This book enlightened me with an entirely new aspect of WWII. I had not previously been aware of the U.S.’s attempt at deception in several key advances. That said, I would have liked to see more on the background, history and futures of the men who served in this unit. Much of the story was densely packed with military terminology and movement patterns. For the average reader, the excitement was too frequently lost in the descriptive language and mission objectives. Throughout the book, the author rewarded us with stories highlighting a technique (bridges), member of the unit or famous battle. These provided much needed respite from the lengthy and long-winded mission details and were deliberately placed within chapters.

This read exposes readers to the secrets of WWII, but unless you are a serious “history buff,” the long-winded details may wear you down.

*Disclaimer: A review copy of this book was provided by the publisher. All opinions are my own.

Brunch at Bittersweet Café by Carla Laureano

Publication Date: February 5th, 2019

Rating: 4 ¼ Stars

Maybe it is the recent home renovation I just did, or my addiction to Top Chef, but this read was exactly what I needed to get me through the snowy days. Set in Colorado, on a blizzardy night, Justin becomes stranded in his “project car,” a recently restored Mustang GT. Melody hesitantly rescues him by allowing him a warm place to wait out his tow. But, as they begin chatting about each other’s careers, Melody’s late hours as a baker, and Justin’s hectic flying schedule, they start to see something more in this chance encounter. Over the ensuing few weeks they begin to find excuses to see each other, but will their bubbling careers pull them in opposite directions, or is faith in God and love enough to make it work?

This deliciously heartwarming and “bittersweet” read is perfect for cozying up by the fire. Author, Carla Laureano, shows off her talent in this, book two of the Supper Club Series. From Melody’s delicious pastry concoctions to the banter amongst friends, Bruch at Bittersweet Café sweeps you into a sugary delight. And, while this certainly reads as a perfect standalone novel, the friendships between Rachel, Melody and Ana will draw you in to adding the entire series to your TBR pile.

*Disclaimer: A review copy was provided by the publisher. All opinions are my own.

The Escape Room by Megan Goldin

Publication Date: May 28th, 2018

Rating: 5 Stars

The Escape Room offers a look inside the powerful world of New York’s investment banking. This book could be described as similar to The Wolf of Wall Street, however the author artfully weaves in a story of loss between the contrasting present day escape room and the events that led up to that very elevator.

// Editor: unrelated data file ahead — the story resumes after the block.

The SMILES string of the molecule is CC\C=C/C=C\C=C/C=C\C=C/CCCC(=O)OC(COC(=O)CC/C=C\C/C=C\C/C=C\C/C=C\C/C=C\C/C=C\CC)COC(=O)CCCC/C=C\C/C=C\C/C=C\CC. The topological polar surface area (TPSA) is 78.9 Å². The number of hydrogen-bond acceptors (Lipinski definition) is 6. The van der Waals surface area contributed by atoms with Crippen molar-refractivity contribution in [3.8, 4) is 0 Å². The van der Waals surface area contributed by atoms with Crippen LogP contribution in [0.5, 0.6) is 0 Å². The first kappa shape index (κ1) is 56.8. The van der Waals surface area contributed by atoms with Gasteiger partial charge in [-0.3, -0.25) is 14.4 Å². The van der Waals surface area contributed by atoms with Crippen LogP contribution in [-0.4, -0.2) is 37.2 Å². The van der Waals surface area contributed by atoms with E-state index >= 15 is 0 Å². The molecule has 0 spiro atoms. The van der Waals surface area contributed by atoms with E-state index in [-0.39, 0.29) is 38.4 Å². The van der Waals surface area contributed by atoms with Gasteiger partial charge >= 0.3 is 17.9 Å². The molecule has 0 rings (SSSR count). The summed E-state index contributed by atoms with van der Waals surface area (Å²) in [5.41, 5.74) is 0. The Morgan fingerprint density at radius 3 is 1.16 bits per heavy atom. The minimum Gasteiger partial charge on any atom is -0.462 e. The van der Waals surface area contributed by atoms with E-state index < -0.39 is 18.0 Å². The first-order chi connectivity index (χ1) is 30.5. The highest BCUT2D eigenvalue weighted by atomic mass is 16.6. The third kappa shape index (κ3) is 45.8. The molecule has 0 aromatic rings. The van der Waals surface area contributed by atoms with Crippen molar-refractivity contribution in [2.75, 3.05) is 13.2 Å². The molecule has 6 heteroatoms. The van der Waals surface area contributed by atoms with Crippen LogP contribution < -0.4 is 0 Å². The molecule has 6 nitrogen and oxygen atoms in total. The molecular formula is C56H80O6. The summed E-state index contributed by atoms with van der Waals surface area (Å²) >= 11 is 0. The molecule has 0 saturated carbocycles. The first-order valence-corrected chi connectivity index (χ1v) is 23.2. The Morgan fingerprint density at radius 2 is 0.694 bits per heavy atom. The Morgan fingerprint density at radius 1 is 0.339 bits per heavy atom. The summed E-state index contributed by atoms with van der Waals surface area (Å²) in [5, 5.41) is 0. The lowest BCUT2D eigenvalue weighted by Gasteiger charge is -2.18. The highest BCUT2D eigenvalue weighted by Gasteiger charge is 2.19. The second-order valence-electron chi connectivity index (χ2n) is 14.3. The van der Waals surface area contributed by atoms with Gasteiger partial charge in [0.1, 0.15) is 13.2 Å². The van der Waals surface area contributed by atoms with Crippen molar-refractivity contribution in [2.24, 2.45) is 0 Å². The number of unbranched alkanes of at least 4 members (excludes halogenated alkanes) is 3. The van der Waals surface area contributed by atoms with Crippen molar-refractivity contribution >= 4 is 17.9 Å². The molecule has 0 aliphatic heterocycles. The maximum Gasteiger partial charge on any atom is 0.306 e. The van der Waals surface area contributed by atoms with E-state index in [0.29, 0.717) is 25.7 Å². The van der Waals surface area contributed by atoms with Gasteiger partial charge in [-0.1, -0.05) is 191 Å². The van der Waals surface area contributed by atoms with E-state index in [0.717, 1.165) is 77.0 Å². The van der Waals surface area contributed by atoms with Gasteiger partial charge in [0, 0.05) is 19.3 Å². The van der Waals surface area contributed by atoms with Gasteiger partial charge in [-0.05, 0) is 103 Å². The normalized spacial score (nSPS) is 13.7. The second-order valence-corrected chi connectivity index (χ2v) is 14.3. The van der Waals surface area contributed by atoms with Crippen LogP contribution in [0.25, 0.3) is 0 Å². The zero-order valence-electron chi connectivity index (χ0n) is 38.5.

I could not put down this electrocharged and exciting read in a powerful story of greed and how far those will go for money. Sara Hall is the epitome of very MBA graduate, a load of student loan debt and no job prospects on the horizon. Until she meets Vincent on the elevator at Stanhope. Stanhope & Sons offers the ideal backdrop into the lucrative NY Investment scene – ludicrous amounts of money, insanely high standards and best of all reputation.

Megan Goldin’s sophomore novel, proves she’s an author to follow. The Escape Room blew my expectations out of the water…or should I say elevator.

*Disclaimer: A review copy of this book was provided by the publisher. All opinions are my own.

Cover Reveal: The Path Keeper by N.J. Simmonds

Title:                                      The Path Keeper

Series:                                   The Indigo Chronicles, Book 1

Author:                                 N.J. Simmonds

Genre:                                  Young Adult/Urban Fantasy

Publication date:              May 28, 2019

Publisher:                            BHC Press

Formats:                              Hardcover, 978-1-947727-80-9, $26.95, 416 pages

Trade Softcover, 978-1-947727-81-6, $15.95, 392 pages

Ebook, 978-1-947727-82-3, $7.99

LCCN:                                    2018948480

What if all our lives were mapped out before birth? Does anyone have the power to change our destiny?
Ella hates London. She misses her old life in Spain and is struggling to get over her past—until she meets Zac. He’s always loved her but isn’t meant to be part of her story. Not this time. Not ever. Little does she know that his secret is the one thing that will tear them apart and force her to live in a world that no longer makes sense. A world full of danger, lies and magic.